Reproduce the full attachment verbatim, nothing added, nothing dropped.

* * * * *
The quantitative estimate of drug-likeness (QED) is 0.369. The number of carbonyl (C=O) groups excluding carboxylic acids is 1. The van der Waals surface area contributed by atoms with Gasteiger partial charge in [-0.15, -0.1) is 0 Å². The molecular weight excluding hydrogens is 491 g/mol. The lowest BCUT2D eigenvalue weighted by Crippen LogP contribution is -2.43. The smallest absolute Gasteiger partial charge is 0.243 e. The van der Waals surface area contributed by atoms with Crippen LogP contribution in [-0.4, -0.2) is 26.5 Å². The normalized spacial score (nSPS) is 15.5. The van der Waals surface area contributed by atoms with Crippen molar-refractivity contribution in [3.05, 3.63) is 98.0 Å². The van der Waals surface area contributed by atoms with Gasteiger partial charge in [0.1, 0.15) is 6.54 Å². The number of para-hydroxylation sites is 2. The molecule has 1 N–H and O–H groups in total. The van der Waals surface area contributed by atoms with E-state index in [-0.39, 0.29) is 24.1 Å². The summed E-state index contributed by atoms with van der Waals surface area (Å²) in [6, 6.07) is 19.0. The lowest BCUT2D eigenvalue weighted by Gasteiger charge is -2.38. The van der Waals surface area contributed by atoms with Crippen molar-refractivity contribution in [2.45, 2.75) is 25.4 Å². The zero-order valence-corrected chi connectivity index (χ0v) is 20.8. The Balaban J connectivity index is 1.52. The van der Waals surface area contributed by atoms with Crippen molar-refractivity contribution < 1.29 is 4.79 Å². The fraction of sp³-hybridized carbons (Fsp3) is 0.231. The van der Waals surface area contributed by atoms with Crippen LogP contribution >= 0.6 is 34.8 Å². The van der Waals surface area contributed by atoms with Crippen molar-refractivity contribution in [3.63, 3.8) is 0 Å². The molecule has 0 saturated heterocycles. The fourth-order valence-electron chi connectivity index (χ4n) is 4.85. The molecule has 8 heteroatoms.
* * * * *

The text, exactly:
The quantitative estimate of drug-likeness (QED) is 0.369. The number of carbonyl (C=O) groups excluding carboxylic acids is 1. The van der Waals surface area contributed by atoms with Gasteiger partial charge in [-0.15, -0.1) is 0 Å². The molecular weight excluding hydrogens is 491 g/mol. The lowest BCUT2D eigenvalue weighted by Crippen LogP contribution is -2.43. The smallest absolute Gasteiger partial charge is 0.243 e. The van der Waals surface area contributed by atoms with Crippen LogP contribution in [-0.4, -0.2) is 26.5 Å². The normalized spacial score (nSPS) is 15.5. The van der Waals surface area contributed by atoms with Crippen molar-refractivity contribution in [3.05, 3.63) is 98.0 Å². The van der Waals surface area contributed by atoms with Gasteiger partial charge in [0.1, 0.15) is 6.54 Å². The number of para-hydroxylation sites is 2. The molecule has 1 N–H and O–H groups in total. The van der Waals surface area contributed by atoms with E-state index in [-0.39, 0.29) is 24.1 Å². The summed E-state index contributed by atoms with van der Waals surface area (Å²) in [6, 6.07) is 19.0. The lowest BCUT2D eigenvalue weighted by Gasteiger charge is -2.38. The van der Waals surface area contributed by atoms with Crippen molar-refractivity contribution in [2.45, 2.75) is 25.4 Å². The zero-order valence-corrected chi connectivity index (χ0v) is 20.8. The Balaban J connectivity index is 1.52. The van der Waals surface area contributed by atoms with Crippen molar-refractivity contribution < 1.29 is 4.79 Å². The fraction of sp³-hybridized carbons (Fsp3) is 0.231. The van der Waals surface area contributed by atoms with Crippen LogP contribution >= 0.6 is 34.8 Å². The van der Waals surface area contributed by atoms with Crippen molar-refractivity contribution in [3.63, 3.8) is 0 Å². The molecule has 0 saturated heterocycles. The fourth-order valence-electron chi connectivity index (χ4n) is 4.85. The molecule has 8 heteroatoms.